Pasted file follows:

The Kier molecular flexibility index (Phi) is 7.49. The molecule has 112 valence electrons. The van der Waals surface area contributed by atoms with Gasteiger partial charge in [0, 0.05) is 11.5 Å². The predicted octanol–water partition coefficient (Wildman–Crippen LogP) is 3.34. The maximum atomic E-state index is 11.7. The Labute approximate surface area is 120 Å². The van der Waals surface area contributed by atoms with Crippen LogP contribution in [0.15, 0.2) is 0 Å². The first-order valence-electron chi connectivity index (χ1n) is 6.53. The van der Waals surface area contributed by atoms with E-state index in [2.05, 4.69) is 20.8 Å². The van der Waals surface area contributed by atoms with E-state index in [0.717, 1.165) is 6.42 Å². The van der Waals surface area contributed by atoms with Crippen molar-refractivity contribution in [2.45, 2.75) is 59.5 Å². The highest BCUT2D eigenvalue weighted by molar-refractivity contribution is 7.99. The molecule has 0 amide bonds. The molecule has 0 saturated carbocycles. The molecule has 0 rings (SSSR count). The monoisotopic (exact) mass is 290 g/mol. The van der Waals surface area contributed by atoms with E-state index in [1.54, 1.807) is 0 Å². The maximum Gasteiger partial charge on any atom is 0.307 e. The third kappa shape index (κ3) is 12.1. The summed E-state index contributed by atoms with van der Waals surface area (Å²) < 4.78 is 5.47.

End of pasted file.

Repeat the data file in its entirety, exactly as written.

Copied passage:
The Kier molecular flexibility index (Phi) is 7.49. The molecule has 112 valence electrons. The van der Waals surface area contributed by atoms with Gasteiger partial charge in [0, 0.05) is 11.5 Å². The predicted octanol–water partition coefficient (Wildman–Crippen LogP) is 3.34. The maximum atomic E-state index is 11.7. The Labute approximate surface area is 120 Å². The van der Waals surface area contributed by atoms with Crippen LogP contribution in [0.15, 0.2) is 0 Å². The first-order valence-electron chi connectivity index (χ1n) is 6.53. The van der Waals surface area contributed by atoms with E-state index in [2.05, 4.69) is 20.8 Å². The van der Waals surface area contributed by atoms with E-state index in [0.717, 1.165) is 6.42 Å². The van der Waals surface area contributed by atoms with Crippen molar-refractivity contribution in [2.45, 2.75) is 59.5 Å². The highest BCUT2D eigenvalue weighted by molar-refractivity contribution is 7.99. The molecule has 0 amide bonds. The molecule has 0 saturated carbocycles. The molecule has 0 rings (SSSR count). The monoisotopic (exact) mass is 290 g/mol. The van der Waals surface area contributed by atoms with E-state index in [1.54, 1.807) is 0 Å². The maximum Gasteiger partial charge on any atom is 0.307 e. The third kappa shape index (κ3) is 12.1. The summed E-state index contributed by atoms with van der Waals surface area (Å²) < 4.78 is 5.47.